Monday, August 31, 2009

Printing on Fabric

Carol asked me about printing on fabric, so I thought this would be the place to answer. Many years ago Threads had a reader say in a letter that she did it-before color printers in the home. I tried it and was lucky. Now I know some of the things you need to be careful about.

Several companies produce fabrics that are ready for the printer and are available at some fabric, quilt, and craft stores. They come pretreated to make them accept and keep the ink from the inkjet printer. They are also backed by a paper that is peeled off later. You can buy several kinds of cotton and silk and even sheers. If you do a lot of printing on fabric, you can treat your own fabric with Bubble Jet Set or Inkaid to save on costs. I just use the pretreated fabrics for convience. If you treat your own, iron them on freezer paper for going through the printer. Be sure they are cut to the correct size and have no threads loose to catch or wrap around printer parts.

Check to make sure you load the printer in the correct way, so it prints on the fabric not the paper. I've made all the mistakes, but hey that's how you learn. Just load one sheet at a time and stay with the printer while it works. I use the regular ink setting, but some like to use the best setting. Each company has it's own directions for treating the fabric after it's printed and the ink is dry, either by heat setting with the iron or rinsing. Read the directions. I do both in case. The paper is removed before rinsing, but be careful not to distort the fabric. Sorry but I don't have a lazer printer, so I don't know how to print using it.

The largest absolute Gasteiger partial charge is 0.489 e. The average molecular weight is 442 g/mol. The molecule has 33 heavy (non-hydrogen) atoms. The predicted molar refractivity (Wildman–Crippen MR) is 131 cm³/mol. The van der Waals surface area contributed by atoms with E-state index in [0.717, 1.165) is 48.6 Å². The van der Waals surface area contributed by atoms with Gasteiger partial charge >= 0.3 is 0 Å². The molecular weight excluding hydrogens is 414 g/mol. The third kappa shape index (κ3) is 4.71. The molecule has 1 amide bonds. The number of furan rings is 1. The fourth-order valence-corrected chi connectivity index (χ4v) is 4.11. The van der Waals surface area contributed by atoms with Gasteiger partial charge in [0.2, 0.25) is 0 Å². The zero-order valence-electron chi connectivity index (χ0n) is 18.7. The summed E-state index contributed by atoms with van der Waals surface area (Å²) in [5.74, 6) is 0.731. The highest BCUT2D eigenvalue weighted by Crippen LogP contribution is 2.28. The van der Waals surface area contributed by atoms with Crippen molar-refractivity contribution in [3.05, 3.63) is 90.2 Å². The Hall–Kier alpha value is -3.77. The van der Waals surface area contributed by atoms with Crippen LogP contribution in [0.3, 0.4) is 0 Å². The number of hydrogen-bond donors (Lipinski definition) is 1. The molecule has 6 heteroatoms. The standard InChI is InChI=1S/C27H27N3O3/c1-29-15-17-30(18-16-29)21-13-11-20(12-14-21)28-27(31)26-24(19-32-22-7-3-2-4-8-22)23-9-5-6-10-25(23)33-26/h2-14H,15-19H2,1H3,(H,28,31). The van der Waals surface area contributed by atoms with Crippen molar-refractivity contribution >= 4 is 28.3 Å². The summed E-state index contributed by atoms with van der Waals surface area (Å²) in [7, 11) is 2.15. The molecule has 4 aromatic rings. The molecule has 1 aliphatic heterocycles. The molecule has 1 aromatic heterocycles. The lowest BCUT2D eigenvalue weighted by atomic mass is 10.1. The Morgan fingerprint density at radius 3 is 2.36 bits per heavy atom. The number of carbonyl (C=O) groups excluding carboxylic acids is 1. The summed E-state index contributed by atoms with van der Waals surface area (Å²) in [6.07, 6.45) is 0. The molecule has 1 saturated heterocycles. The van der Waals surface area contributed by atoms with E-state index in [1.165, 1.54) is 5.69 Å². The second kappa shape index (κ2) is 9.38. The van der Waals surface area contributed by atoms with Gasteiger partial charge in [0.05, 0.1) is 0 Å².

Here's the next set of manipulations of the amarylis. I crop a section near the center. Then arrange 4 of them, rotating and flipping the sections to get two designs.I'm not sure which is my favorite. Any opinions?

Now you've gotten what my kids used to call the full lecture. "Can't you just give a simple answer Mom?" Evidentally not.


Dotti said...

I like them all but the center one is my favorite. It has a larger central focal point and great radiating spaces which invite all sorts of embellishment!

flyingbeader said...

Definitely the middle one. That one to me speaks out strong. I too usually buy the pretreated paper & think the Fredix brand is best. But there are times if I'm doing a big batch of faces or images, that I make my own. dot

pam T said...

I'm for the top one.... for some reason that's the one that catches my eye and holds it.
Wow, I've never been able to get photos to print on fabric, even in just black and white. I've pretty much given up on that hope. but if I do, I know who i will come to for the lecture!!! :)

Carol- Beads and Birds said...

Hi Sandy
Thank you for the instructions.

Well, you all know how crazy my childhood was. Certain things said have given me a deep seeded fear of breaking machines. Its hard for me to overcome. Its just a printer, right?

Ideas are running around in my head that you will probably see on my blog in the next few months.

Thanks again.

Linda Stokes said...

All have potential but I like the top one.